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Fresh Bucks – Extra Buying Power for Low-Income Farmers Market Shoppers

It’s noon on a drizzly spring Sunday when Diane arrives at the farmers market. Diane has been using SNAP (formerly known as “food stamps”) and Fresh Bucks to shop at the farmers market ever since moving to Seattle a year ago.

“It’s pretty convenient and easy, now that it’s part of what I do,” says Diane, who visits the market here most Sundays and buys about $20 worth of produce, which ends up being about the right amount to last the week. But thanks to the Fresh Bucks program, administered by the City of Seattle, when Diane spends $10 of SNAP benefits on her EBT card, she gets $20 worth of high-quality produce. The program provides bonus dollars in the form of paper coupons, called Fresh Bucks, to EBT shoppers, as a 1-for-1 match for the EBT dollars they spend, up to $10 each visit.

“This is the kind of food I prefer, when I can afford it,” Diane says, looking around the stalls piled with vegetables and fruit, and the farmers who have brought their produce to the market today. “I am on Social Security and Fresh Bucks help me to stretch my food budget. Fresh Bucks is what brings me here. It makes the difference.”

When she was growing up in the south, Diane says, “Much of the food came straight from farmers, was fresh, and grown without harmful chemicals. But now, often you have to know where to go for this kind of food and learn about ways to make it more affordable on a limited budget.”

Farmers markets are the easiest way for many shoppers because of Fresh Bucks. “I find ingredients here that are much fresher and last longer than foods I buy at the grocery store,” she added. Today’s purchases include asparagus, apples, and salad greens.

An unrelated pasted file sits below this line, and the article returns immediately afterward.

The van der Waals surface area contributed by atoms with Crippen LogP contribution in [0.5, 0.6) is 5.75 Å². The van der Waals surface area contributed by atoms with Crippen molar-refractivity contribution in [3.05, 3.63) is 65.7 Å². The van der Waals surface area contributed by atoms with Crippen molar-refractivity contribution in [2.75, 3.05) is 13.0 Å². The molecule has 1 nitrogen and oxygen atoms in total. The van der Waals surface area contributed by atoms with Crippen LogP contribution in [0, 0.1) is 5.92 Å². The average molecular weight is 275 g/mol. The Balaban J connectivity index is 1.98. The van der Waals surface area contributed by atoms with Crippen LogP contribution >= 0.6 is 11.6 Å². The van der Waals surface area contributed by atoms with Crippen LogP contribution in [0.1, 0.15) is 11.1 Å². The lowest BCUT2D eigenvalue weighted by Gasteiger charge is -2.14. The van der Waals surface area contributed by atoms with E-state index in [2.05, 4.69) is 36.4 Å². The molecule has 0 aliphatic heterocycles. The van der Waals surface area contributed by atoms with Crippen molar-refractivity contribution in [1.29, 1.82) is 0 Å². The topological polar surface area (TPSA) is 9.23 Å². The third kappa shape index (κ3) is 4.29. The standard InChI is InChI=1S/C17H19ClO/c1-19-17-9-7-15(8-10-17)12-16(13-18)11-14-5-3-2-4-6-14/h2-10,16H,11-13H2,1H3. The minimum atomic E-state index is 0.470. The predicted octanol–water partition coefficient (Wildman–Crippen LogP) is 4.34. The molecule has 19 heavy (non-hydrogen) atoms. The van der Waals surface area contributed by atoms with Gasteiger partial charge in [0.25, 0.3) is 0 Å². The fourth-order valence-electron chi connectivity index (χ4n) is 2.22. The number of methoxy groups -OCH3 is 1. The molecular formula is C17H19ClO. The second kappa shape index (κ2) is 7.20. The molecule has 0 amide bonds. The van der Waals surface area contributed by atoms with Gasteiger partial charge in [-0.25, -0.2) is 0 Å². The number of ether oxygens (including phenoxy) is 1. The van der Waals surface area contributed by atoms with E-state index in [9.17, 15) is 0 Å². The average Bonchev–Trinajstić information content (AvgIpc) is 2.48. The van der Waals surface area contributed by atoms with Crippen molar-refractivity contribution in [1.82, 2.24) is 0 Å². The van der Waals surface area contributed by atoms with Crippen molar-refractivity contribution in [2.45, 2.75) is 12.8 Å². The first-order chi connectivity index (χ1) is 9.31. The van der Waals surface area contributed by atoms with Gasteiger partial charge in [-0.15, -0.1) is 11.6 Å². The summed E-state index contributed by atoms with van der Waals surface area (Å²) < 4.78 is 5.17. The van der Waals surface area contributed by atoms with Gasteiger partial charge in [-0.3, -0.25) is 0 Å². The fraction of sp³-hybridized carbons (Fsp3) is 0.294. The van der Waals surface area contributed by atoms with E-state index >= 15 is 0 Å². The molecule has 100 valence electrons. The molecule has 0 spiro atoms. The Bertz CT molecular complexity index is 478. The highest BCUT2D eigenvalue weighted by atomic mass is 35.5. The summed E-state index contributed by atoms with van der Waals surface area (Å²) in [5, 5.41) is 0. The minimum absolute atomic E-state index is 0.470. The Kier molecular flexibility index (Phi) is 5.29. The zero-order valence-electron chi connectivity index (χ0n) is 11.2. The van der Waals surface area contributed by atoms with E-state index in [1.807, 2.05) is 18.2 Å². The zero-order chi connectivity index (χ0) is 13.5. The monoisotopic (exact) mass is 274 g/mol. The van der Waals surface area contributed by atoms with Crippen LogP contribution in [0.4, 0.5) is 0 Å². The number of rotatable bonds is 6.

For shoppers who may not have specific recipes in mind, as Diane does, farmers can be excellent sources of cooking ideas and tips, says Patrick Law, manager of the Capitol Hill farmers market in Seattle. “Farmers are usually happy to talk about how to prepare things at home.”

Patrick says this is a great time of year to visit a market because there is a bounty of fresh, spring crops and rainy spring days could be an opportunity to get a rainy-day bonus. “When farmers see you out here with them on a rainy day like this, they sometimes even throw in an extra piece of produce,” he says with a smile from under the market’s information tent. “It’s worth it.”

Diane agrees, “All of the farmers are so great when you use Fresh Bucks. It’s not like what happens at the store a lot of times, where some people make you feel weird about using EBT.”

All of the money EBT shoppers spend at farmers markets—what they spend from their own food stamp benefits as well as the Fresh Bucks matching dollars—goes directly to the local farmers who grew the food. This means low-income shoppers can afford to get excellent, healthy food to feed their families and they support their local economy and community at the same time.

For more information about Fresh Bucks at 32 farmers market locations in Seattle and King County, go to FreshBuckSeattle.org.


Contributor Robyn Kumar manages the Fresh Bucks Program for the City of Seattle’s Office of Sustainability and Environment.

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